Tuesday, May 13, 2008

College Radio and the Popular Music Industry - IASPM Paper at Iowa City

You probably remember that I was pretty excited to see that there were going to be 2 academic papers about college radio presented at the IASPM (International Association for the Study of Popular Music) conference in Iowa City in late April. Well, I couldn't make it to Iowa City, but I did connect with Nick Rubin, who is one of the college radio scholars who presented at the conference. He sent me a copy of his excellent and thought-provoking paper "'Your Better Alternative': College Radio and the Popular Music Industry," which he presented on April 27th at University of Iowa.

Nick is a graduate student at University of Virginia, working on his dissertation about college radio (Alright!), teaching classes on the history of rock and roll, and DJing at their college station WTJU.

His paper talks about the tension between the assumption that college radio is alternative and radical when in fact stations often act in more mainstream ways, reflecting practices of commercial stations (like adding music that record labels are hyping, making decisions based on charts, and requiring DJs to play a certain percentage of new adds). He writes:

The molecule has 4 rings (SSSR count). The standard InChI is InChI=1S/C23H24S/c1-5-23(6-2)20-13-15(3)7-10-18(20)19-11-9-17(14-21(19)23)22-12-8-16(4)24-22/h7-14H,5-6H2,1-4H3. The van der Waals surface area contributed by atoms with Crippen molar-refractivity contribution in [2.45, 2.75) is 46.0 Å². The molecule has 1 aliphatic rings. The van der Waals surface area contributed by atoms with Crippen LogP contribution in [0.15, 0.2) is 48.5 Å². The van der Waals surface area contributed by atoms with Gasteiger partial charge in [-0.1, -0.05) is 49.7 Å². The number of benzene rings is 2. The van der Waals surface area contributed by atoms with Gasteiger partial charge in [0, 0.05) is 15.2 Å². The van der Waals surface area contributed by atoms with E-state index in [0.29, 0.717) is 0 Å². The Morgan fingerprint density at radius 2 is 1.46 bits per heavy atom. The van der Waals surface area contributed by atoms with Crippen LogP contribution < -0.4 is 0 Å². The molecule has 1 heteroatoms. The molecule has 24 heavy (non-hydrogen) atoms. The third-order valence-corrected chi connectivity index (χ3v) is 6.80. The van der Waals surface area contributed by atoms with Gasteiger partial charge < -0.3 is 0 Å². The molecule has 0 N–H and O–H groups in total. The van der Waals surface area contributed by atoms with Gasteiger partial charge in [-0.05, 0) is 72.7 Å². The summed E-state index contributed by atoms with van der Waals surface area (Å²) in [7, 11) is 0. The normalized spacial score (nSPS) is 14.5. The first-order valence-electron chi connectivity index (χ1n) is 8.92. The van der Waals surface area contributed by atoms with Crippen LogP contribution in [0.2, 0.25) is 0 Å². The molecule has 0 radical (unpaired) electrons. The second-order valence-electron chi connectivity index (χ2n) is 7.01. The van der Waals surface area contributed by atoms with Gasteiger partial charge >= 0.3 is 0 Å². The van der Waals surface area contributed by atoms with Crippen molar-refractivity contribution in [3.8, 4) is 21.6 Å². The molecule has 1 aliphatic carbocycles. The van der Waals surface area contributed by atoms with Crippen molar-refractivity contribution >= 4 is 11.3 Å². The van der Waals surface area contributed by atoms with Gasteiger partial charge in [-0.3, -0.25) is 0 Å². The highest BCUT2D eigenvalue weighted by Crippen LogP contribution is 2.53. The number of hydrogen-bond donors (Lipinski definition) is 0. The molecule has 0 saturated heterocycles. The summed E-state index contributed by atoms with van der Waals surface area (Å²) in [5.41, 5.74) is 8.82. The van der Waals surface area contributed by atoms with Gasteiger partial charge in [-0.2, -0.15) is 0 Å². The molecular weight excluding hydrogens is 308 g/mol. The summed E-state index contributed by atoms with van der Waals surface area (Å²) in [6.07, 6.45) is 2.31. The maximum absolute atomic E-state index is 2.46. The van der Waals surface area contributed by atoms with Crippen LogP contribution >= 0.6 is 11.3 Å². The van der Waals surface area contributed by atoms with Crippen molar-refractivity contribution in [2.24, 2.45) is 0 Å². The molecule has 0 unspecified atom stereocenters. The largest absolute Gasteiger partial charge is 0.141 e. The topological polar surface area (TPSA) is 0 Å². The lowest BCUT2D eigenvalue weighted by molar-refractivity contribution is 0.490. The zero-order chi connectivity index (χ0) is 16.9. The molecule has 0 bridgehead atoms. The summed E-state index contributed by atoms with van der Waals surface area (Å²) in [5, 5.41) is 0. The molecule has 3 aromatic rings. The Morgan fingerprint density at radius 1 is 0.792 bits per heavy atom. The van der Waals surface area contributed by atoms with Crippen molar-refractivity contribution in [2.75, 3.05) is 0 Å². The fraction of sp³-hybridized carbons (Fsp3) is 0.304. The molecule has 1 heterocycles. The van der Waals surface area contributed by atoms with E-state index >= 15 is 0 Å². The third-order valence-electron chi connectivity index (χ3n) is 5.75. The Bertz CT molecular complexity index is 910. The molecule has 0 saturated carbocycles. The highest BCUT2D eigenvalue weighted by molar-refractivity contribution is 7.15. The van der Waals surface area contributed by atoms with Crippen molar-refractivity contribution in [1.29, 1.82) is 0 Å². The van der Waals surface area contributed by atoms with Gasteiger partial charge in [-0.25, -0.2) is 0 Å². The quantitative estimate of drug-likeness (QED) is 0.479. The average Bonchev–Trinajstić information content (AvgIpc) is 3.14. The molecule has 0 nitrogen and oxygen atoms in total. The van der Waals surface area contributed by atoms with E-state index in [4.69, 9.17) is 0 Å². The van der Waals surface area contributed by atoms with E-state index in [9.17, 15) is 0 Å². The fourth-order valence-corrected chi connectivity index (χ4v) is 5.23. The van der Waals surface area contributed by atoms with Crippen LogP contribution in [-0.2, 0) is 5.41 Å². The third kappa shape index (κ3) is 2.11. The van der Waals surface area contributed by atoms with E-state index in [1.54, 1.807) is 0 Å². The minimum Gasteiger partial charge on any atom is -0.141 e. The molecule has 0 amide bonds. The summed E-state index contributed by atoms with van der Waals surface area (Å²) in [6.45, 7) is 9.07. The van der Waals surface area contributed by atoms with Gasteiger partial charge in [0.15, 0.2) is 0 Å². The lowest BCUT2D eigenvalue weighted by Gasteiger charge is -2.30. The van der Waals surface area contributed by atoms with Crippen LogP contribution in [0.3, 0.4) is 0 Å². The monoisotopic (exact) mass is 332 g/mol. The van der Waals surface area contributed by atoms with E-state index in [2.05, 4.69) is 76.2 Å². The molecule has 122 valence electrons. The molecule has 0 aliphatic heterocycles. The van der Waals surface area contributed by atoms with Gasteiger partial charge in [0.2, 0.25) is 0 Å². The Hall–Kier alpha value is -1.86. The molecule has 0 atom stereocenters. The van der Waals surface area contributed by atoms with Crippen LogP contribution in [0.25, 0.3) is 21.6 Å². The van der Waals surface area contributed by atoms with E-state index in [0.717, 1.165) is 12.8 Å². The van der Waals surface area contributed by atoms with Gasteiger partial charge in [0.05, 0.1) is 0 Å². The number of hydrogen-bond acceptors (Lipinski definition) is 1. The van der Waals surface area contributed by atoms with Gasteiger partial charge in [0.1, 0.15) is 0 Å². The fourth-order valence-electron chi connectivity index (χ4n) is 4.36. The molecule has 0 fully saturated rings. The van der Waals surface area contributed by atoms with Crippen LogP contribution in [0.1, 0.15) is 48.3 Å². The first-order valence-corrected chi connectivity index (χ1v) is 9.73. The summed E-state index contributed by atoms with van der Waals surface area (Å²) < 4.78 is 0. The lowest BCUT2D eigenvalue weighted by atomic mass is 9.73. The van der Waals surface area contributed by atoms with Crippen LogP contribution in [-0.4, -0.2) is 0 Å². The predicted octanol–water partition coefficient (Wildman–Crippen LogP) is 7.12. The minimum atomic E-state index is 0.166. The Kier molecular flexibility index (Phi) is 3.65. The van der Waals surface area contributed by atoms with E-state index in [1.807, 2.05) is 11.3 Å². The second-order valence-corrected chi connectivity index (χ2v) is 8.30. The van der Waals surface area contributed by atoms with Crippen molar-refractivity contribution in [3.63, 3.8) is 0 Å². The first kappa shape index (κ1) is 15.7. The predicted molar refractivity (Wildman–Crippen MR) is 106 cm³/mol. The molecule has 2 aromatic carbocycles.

"...college radio Music Directors often restrict their DJs through overt or subtle means. Playlist requirements require DJs to play a set number of songs per hour taken from a preselected group of new 'rotation' CDs; the administrator's goal is both to enhance a station's first-on-the-scene image, and to provide more reliable programming for listeners..."

Nick describes the practices above as similar to commercial radio, which to a certain extent I agree with (especially if the requirements are very restrictive), but to a large degree I see a big difference between the two. I work at a station with playlist requirements (you must play about 1/3 new adds), but I never feel controlled or restricted by them. My station adds over 40 items a week and the new bin is up for 8 weeks, so there's a ton of material to choose from and I can always find music that fits with the aesthetics of my show. I agree that some DJs do feel restricted by these types of rules, but I think it's OK for a station to have a point of view about the type of "sound" it's going for and that, to me, is the goal of having a large, curated bin of new (to the station) Music Director-approved selections.

What fascinated me the most about Nick's paper was his discussion about the role that promoters play in college radio. Some music directors rely heavily on the advice of promoters and won't even add bands to a station's library if they don't have the backing of a promoter. He writes:

"Bands who don't hire a promoter are at a disadvantage, as one Music Director suggests: 'We get between a hundred to two hundred CDs a week...But normally you can tell bad stuff; it doesn't have a major promoter behind it, or, if the band's promoting itself, you know, it's not too good...'"